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Charming but understated to a fault, Perfect Days gives intriguing insight in the life of a cleaner of toilets in Tokyo but is so ambiguous about what message it wants to convey, you might tune out.

Director Wim Wenders has always excelled at capturing tiny, wordless character moments and he does so as wel in Perfect Days, immensely helped by a standout, lovable lead performancy by Kôji Yakusho, who won a best actor prize in Cannes earlier this year. Yakusho plays toilet cleaner Hirayama, who despite his humble job seems utterly content with his life, as he fills his spare time reading books, visiting his favourite izakaya and listening to boomer music, including the titular Lou Reed track.

Conventionally you might expect the film to slowly let Hirayama's life unravel to add drama but this is not Wim Wenders' approach. Yes, new characters and encounters, and small stumbling blocks are put in the character's path but they never truly break his routine, not even when his young niece unexpectedly comes to visit him for a few days.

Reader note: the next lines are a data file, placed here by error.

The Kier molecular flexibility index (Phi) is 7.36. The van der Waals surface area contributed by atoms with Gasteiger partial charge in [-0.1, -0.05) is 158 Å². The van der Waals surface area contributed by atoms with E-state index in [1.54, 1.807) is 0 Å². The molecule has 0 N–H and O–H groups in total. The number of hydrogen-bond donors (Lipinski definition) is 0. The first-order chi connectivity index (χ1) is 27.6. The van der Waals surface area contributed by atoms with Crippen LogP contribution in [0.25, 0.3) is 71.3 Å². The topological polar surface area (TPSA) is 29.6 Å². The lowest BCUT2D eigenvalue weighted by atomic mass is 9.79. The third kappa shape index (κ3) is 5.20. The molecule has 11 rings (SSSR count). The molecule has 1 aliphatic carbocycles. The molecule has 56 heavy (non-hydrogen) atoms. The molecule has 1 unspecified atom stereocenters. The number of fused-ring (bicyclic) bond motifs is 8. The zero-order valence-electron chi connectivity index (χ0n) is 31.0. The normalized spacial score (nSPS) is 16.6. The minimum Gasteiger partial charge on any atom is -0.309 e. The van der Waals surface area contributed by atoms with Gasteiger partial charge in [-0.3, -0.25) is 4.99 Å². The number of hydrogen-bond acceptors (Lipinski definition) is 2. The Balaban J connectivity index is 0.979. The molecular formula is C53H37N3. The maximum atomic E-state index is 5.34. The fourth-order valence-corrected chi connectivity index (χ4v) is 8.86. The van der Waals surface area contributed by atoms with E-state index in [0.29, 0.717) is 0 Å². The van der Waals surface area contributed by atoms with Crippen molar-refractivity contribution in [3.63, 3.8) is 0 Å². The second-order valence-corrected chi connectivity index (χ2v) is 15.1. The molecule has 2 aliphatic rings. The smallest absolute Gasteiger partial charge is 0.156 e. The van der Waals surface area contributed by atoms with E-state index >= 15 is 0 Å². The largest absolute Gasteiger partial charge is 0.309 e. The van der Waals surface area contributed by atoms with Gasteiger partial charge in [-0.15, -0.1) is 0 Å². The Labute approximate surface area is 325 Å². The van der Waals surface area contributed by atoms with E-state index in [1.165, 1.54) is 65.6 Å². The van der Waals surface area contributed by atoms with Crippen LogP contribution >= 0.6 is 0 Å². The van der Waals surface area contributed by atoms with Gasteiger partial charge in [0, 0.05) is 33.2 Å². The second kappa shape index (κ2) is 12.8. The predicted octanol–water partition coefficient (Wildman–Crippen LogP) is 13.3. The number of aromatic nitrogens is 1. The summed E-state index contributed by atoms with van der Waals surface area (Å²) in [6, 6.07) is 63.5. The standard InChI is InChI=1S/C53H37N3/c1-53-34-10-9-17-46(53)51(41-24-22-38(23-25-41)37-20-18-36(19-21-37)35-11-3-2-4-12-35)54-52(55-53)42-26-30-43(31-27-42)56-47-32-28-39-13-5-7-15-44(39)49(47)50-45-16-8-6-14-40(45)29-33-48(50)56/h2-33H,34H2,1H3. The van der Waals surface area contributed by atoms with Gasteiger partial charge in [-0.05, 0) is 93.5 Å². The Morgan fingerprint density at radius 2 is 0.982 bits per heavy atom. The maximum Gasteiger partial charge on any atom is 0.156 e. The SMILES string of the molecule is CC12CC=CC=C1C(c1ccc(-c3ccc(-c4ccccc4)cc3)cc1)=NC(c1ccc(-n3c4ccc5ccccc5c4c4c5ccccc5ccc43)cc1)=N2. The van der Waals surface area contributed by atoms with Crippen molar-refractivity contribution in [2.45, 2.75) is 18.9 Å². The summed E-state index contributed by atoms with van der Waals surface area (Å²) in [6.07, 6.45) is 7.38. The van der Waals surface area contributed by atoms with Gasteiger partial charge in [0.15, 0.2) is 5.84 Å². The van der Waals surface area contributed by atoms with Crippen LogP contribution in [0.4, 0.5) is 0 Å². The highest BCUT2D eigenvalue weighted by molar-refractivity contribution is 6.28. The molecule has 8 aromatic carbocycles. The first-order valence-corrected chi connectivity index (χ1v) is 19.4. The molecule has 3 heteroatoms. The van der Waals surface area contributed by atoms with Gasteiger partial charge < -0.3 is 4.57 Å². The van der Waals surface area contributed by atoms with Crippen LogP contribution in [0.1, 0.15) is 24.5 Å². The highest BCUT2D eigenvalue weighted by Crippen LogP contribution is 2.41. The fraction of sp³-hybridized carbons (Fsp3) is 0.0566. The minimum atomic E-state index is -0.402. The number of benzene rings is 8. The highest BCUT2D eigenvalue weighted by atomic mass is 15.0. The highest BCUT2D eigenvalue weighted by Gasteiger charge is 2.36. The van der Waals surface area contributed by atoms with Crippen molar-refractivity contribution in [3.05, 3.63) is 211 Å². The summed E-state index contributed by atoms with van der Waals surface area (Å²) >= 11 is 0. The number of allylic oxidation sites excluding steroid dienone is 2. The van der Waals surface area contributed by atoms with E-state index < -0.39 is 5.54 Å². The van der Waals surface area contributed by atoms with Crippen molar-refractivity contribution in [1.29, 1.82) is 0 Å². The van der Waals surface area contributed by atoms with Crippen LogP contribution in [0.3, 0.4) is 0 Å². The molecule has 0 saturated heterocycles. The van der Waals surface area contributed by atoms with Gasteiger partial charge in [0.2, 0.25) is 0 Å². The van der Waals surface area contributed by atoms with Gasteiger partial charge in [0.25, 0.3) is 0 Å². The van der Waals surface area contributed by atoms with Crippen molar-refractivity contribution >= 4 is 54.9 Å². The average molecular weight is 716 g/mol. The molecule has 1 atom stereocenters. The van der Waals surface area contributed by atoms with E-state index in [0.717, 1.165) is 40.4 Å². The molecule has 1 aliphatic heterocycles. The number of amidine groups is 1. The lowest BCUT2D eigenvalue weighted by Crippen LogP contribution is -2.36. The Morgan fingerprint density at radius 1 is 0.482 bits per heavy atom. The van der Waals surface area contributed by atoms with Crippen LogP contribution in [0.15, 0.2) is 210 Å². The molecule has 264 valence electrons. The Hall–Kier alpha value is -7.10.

Somehow, against the odds, the approach almost works, until you reach the final sequence and Wenders - for several minutes - shows you a close-up of Hirayama behind the wheel, his emotions running back and forth between happiness and deep sadness and regret.

It's a powerful scene but also one that highlights Perfect Days' main flaw. It's a thin line between a movie that is subtle and one that doesn't quit know what it wants to say.

release: 2023

director: Wim Wenders

starring: Kôji Yakusho, Tokio Emoto, Arisa Nakano, Aoi Yamada


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